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Progressive Democrats Vote for Bailout; Blue Dogs Don’t

The House today held an entirely symbolic vote on whether to extend to the Obama administration the second half of the $700 billion authorized for the Troubled Assets Relief Program (TARP), better known as the financial sector bailout. By a 270-155 majority, the House voted to block the second half of the bailout funds from being released. As I mentioned, however, this was entirely a symbolic gestures: both chambers of Congress would have had to vote to block the bailout to prevent its continuance, and with the Senate already having voted to extend the bailout, whatever the House did was irrelevant.

Nevertheless, the vote may be interesting from the standpoint of figuring out where the different coalitions in the Congress stood. There is a notion, which I think is a misguided notion, that the proper “progressive” stance is to oppose the bailout. Occasionally, you’ll come across an issue that splits the political spectrum literally down the middle, with the most progressive members and the most conservative members of the House uniting on one direction on a measure, and moderates in both parties taking the other stance. Is the bailout one such issue?

No, it isn’t. On the contrary, this was a fairly conventional vote in which the more a Congressman tends to define themselves as liberal or progressive, the more likely they were to vote to extend the bailout. The Congressional Progressive Caucus voted in favor of continuing the bailout by a 49-15 margin; by contrast, the more conservative Blue Dog Democratic Caucus voted 27-17 to block the bailout. And nearly every Republican voted against the bailout.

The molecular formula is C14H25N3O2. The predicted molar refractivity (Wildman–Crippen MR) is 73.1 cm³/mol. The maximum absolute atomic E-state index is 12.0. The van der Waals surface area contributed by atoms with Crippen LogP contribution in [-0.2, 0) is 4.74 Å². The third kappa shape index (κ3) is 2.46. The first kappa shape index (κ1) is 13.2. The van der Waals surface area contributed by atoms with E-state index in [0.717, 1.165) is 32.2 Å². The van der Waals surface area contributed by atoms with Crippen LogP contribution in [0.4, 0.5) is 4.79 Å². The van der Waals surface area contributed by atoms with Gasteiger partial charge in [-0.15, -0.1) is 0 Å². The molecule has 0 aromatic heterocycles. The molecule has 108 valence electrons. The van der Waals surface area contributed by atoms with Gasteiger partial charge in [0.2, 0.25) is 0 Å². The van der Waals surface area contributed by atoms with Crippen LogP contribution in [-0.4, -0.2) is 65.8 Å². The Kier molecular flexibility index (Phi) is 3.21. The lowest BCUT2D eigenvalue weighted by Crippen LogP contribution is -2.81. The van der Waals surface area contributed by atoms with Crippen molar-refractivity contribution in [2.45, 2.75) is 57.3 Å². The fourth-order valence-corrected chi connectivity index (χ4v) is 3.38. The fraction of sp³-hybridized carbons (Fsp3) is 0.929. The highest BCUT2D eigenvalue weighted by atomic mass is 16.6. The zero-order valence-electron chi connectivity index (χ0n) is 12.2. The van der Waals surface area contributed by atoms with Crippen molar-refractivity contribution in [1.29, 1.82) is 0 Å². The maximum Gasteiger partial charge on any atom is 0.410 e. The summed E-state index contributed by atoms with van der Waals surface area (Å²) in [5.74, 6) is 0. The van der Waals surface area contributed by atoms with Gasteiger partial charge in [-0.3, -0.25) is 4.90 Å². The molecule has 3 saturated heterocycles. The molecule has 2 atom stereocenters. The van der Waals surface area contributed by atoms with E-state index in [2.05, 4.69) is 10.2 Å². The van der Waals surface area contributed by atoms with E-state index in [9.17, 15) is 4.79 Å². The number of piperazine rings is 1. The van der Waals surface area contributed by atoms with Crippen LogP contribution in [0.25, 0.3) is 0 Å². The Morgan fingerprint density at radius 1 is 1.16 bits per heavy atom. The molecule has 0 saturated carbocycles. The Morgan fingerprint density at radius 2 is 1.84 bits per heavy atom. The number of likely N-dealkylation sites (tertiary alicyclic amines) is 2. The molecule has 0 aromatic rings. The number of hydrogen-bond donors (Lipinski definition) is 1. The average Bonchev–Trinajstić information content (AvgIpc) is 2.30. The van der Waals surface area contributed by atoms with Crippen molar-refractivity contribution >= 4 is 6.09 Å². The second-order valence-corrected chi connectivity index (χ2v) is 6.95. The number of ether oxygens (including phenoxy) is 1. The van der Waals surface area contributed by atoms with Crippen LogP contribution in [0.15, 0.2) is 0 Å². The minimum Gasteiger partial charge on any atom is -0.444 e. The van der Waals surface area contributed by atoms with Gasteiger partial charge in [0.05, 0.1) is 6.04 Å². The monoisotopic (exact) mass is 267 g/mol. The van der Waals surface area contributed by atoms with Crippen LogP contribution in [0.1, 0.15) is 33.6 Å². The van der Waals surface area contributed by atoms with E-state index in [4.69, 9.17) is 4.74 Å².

Now, clearly there is room for some difference of opinion here; some progressive Democrats voted to block the bailout, and some conservative ones voted to extend it. Fundamentally, however, the bailout represents a decision to use taxpayer dollars to reinforce infrastructure — and that is generally speaking the “progressive” position. In this case, the infrastructure was financial rather than physical, and private rather than public. There is, nevertheless, a strong case that the bailout was and remains a necessary evil, and credit markets are one of the few economic indicators that have actually improved. That is not to suggest that there isn’t an economic case to be made against the bailout; but beware ideologues (be they Democrats or Republicans) willing to cut off the economy’s nose to spite its face.

Nate Silver is the founder and editor in chief of FiveThirtyEight.